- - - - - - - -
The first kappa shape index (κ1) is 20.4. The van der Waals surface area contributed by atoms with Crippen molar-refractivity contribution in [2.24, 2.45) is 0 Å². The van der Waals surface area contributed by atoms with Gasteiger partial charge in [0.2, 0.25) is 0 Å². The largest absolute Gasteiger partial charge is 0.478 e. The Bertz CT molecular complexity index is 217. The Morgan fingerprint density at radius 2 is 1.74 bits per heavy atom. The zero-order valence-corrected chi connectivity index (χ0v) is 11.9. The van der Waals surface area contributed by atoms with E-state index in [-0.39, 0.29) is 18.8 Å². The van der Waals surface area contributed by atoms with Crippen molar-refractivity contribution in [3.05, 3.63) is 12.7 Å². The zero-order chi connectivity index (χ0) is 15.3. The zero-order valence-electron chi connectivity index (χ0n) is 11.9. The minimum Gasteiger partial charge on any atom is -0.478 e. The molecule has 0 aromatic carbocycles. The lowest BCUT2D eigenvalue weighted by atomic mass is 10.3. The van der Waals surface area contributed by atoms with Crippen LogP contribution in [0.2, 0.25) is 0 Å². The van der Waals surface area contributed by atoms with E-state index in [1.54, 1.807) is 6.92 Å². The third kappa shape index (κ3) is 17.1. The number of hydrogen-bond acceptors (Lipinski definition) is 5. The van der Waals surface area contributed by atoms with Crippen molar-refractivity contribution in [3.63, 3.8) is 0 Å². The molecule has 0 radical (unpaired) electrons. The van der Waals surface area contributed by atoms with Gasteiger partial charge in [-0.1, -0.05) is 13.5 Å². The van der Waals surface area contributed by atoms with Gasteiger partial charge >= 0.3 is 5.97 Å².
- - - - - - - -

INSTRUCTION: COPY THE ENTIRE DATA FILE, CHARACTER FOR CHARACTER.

The first kappa shape index (κ1) is 20.4. The van der Waals surface area contributed by atoms with Crippen molar-refractivity contribution in [2.24, 2.45) is 0 Å². The van der Waals surface area contributed by atoms with Gasteiger partial charge in [0.2, 0.25) is 0 Å². The largest absolute Gasteiger partial charge is 0.478 e. The Bertz CT molecular complexity index is 217. The Morgan fingerprint density at radius 2 is 1.74 bits per heavy atom. The zero-order valence-corrected chi connectivity index (χ0v) is 11.9. The van der Waals surface area contributed by atoms with E-state index in [-0.39, 0.29) is 18.8 Å². The van der Waals surface area contributed by atoms with Crippen molar-refractivity contribution in [3.05, 3.63) is 12.7 Å². The zero-order chi connectivity index (χ0) is 15.3. The zero-order valence-electron chi connectivity index (χ0n) is 11.9. The minimum Gasteiger partial charge on any atom is -0.478 e. The molecule has 0 aromatic carbocycles. The lowest BCUT2D eigenvalue weighted by atomic mass is 10.3. The van der Waals surface area contributed by atoms with Crippen LogP contribution in [0.2, 0.25) is 0 Å². The van der Waals surface area contributed by atoms with E-state index in [1.54, 1.807) is 6.92 Å². The third kappa shape index (κ3) is 17.1. The number of hydrogen-bond acceptors (Lipinski definition) is 5. The van der Waals surface area contributed by atoms with Crippen molar-refractivity contribution in [3.63, 3.8) is 0 Å². The molecule has 0 radical (unpaired) electrons. The van der Waals surface area contributed by atoms with Gasteiger partial charge in [-0.1, -0.05) is 13.5 Å². The van der Waals surface area contributed by atoms with Gasteiger partial charge >= 0.3 is 5.97 Å².